March 2, 2012
Maria Luiza Rabello and Juan Pablo Spinetto – Bloomberg, 03/01/2012
Vale SA (VALE5) and the Brazilian government are close to an agreement on a dispute over unpaid royalty payments that may reach 7 billion reais ($4.09 billion), Mines and Energy Minister Edison Lobao said.
The Brazilian government is analyzing documentation provided by Vale, the world’s largest iron-ore exporter, and expects to reach a conclusion on the amount of overdue payments, Lobao told reporters in Brasilia today. The amount owed, which was 4 billion reais in 2008, may reach 7 billion reais including penalties and interest, he said.
Vale, based in Rio de Janeiro, has been fighting tax claims from the government amid growth in its exports and rising minerals prices. The company and Brazil’s National Mineral Production Department failed to reach an agreement by an initial October deadline. Talks were extended an extra 60 days earlier this week to bring an end to the dispute.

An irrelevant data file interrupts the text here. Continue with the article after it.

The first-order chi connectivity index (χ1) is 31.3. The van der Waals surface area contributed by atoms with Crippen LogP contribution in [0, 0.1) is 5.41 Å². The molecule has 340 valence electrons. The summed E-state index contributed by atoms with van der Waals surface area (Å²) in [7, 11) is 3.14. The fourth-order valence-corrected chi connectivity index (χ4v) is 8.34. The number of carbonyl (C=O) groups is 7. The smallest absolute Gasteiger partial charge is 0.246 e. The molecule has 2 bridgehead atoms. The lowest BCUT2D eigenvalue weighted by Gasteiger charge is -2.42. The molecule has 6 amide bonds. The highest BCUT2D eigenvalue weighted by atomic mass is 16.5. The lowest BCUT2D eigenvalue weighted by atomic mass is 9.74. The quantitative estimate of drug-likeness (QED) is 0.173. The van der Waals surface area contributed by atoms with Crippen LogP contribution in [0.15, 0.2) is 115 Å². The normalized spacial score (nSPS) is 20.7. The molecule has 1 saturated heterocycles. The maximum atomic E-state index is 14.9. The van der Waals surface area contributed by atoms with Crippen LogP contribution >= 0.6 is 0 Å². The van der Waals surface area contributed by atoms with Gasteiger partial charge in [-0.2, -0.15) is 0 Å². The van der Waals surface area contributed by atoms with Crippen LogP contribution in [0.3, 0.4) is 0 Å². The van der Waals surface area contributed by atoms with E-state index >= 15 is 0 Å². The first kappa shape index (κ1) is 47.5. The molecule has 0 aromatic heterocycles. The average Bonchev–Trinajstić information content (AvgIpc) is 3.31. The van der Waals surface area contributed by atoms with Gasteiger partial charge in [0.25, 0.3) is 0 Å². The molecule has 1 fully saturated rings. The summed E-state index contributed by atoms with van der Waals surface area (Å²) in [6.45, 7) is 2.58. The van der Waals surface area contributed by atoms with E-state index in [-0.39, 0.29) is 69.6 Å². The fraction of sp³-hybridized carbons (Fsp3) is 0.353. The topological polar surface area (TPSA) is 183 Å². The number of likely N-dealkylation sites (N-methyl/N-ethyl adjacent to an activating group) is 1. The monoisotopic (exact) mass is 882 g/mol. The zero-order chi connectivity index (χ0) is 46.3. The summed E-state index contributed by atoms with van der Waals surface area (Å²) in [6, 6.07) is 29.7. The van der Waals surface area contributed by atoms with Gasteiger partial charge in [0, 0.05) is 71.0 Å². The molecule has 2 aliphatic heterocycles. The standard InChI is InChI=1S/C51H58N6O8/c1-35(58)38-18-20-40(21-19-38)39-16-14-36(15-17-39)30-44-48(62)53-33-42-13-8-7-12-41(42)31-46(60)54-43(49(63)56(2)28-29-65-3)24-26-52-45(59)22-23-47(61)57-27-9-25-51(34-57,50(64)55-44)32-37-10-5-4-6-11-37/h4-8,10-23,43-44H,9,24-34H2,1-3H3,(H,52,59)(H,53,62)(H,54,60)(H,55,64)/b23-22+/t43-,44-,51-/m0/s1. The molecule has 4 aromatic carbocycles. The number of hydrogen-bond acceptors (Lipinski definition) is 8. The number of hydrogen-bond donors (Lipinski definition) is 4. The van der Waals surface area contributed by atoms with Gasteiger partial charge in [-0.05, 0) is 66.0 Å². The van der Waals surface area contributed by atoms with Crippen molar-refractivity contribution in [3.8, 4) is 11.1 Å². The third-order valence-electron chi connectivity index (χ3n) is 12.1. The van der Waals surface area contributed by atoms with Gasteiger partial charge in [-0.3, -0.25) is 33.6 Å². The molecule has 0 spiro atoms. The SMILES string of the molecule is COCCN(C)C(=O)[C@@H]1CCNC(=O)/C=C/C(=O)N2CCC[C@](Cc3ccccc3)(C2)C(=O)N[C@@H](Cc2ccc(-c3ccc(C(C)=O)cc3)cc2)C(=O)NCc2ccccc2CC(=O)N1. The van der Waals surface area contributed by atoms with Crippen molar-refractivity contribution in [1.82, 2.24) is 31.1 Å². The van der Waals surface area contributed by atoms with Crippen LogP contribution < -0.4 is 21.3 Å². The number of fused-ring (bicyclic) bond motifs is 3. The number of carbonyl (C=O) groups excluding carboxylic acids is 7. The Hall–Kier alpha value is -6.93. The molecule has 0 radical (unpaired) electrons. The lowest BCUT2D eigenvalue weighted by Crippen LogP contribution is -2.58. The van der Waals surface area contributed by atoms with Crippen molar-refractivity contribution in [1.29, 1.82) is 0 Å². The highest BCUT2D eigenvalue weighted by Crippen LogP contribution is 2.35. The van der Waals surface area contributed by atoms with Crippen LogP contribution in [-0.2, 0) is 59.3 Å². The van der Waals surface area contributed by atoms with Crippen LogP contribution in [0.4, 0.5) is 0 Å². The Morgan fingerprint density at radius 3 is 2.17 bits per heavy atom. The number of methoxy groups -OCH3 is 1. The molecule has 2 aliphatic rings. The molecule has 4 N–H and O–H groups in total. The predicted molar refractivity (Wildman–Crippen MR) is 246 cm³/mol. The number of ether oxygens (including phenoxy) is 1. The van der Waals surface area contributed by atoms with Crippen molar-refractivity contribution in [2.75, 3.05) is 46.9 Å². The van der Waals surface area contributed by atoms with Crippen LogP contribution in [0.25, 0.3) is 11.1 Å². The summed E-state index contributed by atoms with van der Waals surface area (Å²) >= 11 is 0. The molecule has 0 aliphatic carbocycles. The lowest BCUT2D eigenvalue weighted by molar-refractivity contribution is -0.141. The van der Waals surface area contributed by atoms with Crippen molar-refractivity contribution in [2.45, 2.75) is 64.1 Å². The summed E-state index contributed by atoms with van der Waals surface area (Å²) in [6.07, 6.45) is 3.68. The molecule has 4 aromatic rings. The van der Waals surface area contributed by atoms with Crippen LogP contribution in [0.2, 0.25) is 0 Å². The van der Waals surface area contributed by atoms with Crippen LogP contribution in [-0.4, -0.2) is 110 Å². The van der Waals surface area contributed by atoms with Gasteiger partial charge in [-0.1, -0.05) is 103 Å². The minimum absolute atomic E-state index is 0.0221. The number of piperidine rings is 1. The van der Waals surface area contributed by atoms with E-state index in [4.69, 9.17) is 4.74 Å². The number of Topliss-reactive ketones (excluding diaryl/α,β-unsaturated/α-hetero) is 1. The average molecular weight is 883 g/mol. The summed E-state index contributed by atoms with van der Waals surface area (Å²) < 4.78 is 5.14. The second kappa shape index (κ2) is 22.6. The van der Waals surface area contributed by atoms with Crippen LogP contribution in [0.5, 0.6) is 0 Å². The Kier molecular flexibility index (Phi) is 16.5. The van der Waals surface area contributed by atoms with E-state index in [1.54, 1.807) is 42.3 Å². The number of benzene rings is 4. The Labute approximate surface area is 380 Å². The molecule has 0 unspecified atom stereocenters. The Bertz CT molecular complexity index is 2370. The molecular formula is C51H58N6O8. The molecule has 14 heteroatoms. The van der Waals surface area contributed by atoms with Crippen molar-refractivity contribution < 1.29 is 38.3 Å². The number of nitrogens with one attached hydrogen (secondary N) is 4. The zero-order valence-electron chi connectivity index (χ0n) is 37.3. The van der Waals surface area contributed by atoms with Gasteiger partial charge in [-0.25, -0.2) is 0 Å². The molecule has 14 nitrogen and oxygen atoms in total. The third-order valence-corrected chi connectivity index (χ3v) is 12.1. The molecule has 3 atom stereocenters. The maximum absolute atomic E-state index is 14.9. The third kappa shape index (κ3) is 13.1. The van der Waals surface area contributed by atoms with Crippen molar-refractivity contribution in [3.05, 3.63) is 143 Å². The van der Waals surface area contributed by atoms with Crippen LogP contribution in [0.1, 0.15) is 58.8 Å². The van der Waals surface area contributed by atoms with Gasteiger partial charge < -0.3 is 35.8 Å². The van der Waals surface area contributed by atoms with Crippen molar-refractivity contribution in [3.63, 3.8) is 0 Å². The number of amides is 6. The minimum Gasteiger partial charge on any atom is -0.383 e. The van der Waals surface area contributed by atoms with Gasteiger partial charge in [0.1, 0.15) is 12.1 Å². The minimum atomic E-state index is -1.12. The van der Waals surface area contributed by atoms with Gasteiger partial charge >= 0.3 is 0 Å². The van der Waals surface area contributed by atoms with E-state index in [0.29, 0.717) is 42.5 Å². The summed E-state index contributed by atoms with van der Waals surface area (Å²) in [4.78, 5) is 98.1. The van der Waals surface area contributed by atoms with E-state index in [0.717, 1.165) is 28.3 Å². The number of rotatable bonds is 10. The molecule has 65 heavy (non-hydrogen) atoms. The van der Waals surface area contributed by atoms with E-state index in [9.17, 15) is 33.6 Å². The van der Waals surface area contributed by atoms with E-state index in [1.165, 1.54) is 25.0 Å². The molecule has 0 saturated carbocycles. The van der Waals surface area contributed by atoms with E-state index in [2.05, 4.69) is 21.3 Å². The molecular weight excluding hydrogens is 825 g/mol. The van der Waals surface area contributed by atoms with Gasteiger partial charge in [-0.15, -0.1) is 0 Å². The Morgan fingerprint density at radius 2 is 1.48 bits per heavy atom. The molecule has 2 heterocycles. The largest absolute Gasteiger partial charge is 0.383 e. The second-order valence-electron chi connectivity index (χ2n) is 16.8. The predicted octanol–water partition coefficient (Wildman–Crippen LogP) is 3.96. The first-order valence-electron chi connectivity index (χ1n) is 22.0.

January 10, 2012
Brazilian president Dilma Rousseff signed the decree for the construction of five new hydroelectric dams in the Amazon basin and readies for a renewed attack from domestic and international environmentalists against the project.
The five will be built along the Tapajós River in the state of Para to which access will only be by helicopter, to preserve the Amazon rain forest and there will be no constructions in the surrounding area to the dams, announced Mines and Energy minister Edison Lobao.
“This new model of hydroelectric dams is almost like a science fiction film, it reminds us of Avatar” said Lobao in direct reference to film director James Cameron.
December 5, 2011